If your action doesn’t work, check that everything was entered correctly; typos are common with this kind of work!

6.4.5. hard Follow Along: Open a Webpage Directly in QGIS

Above, you’ve seen how to open a webpage in an external browser. There are some shortcomings with this approach in that it adds an unknowable dependency – will the end-user have the software required to execute the action on their system? As you’ve seen, they don’t necessarily even have the same kind of base command for the same kind of action, if you don’t know which OS they’ll be using. With some OS versions, the above commands to open the browser might not work at all. This could be an insurmountable problem.

However, QGIS sits on top of the incredibly powerful and versatile Qt4 library. Also, QGIS actions can be arbitrary, tokenized (i.e. using variable information based on the contents of a field attribute) Python commands!

Now you’ll see how to use a python action to show a web page. It’s the same general idea as opening a site in an external browser, but it requires no browser on the user’s system since it uses the Qt4 QWebView class (which is a webkit based html widget) to display the content in a pop up window.

Instead of Google, let’s use Wikipedia this time. So the URL you request will look like this:


To create the layer action:

  • Open the Layer Properties dialog and head over to the Actions tab.

  • Set up a new action using the following properties for the action:

    • Type: Python

    • Name: Wikipedia

    • Action (all on one line):

      from PyQt4.QtCore import QUrl; from PyQt4.QtWebKit import QWebView;  myWV = QWebView(None); myWV.load(QUrl('https://wikipedia.org/wiki/[% "name" %]')); myWV.show()

There are a couple of things going on here:

  • All the python code is in a single line with semi-colons separating commands (instead of newlines, the usual way of separating Python commands).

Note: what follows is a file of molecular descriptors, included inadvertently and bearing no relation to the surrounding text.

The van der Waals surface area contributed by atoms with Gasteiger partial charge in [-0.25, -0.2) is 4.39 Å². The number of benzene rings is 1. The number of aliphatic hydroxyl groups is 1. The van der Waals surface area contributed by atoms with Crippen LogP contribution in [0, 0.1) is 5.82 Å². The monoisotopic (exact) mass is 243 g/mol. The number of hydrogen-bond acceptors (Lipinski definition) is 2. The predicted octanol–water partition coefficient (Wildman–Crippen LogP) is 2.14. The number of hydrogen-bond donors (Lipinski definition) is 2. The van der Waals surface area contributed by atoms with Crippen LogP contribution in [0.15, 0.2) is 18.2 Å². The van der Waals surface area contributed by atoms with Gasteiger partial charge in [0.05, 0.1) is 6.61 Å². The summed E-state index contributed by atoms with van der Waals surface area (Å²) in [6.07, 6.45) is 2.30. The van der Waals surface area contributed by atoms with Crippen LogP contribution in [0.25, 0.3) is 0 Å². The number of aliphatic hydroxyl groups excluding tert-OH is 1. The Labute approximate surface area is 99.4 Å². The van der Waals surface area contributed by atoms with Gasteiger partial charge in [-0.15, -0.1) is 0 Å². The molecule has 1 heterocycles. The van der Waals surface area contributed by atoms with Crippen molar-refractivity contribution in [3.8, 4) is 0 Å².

• [% "name" %] will be replaced by the actual attribute value when the action is invoked (as before).

  • The code simply creates a new QWebView instance, sets its URL, and then calls show() on it to make it visible as a window on the user’s desktop.

Note that this is a somewhat contrived example. Python works with semantically significant indentation, so separating things with semicolons isn’t the best way to write it. So, in the real world, you’d be more likely to import your logic from a Python module and then call a function with a field attribute as parameter.

You could equally use the approach to display an image without requiring that the user has a particular image viewer on their system.

  • Try using the methods described above to load a Wikipedia page using the Wikipedia action you just created.

6.4.6. In Conclusion

Actions allow you to give your map extra functionality, useful to the end-user who views the same map in QGIS. Due to the fact that you can use shell commands for any operating system, as well as Python, the sky’s the limit in terms of the functions you could incorporate!

6.4.7. What’s Next?

Now that you’ve done all kinds of vector data creation, you’ll learn how to analyze this data to solve problems. That’s the topic of the next module.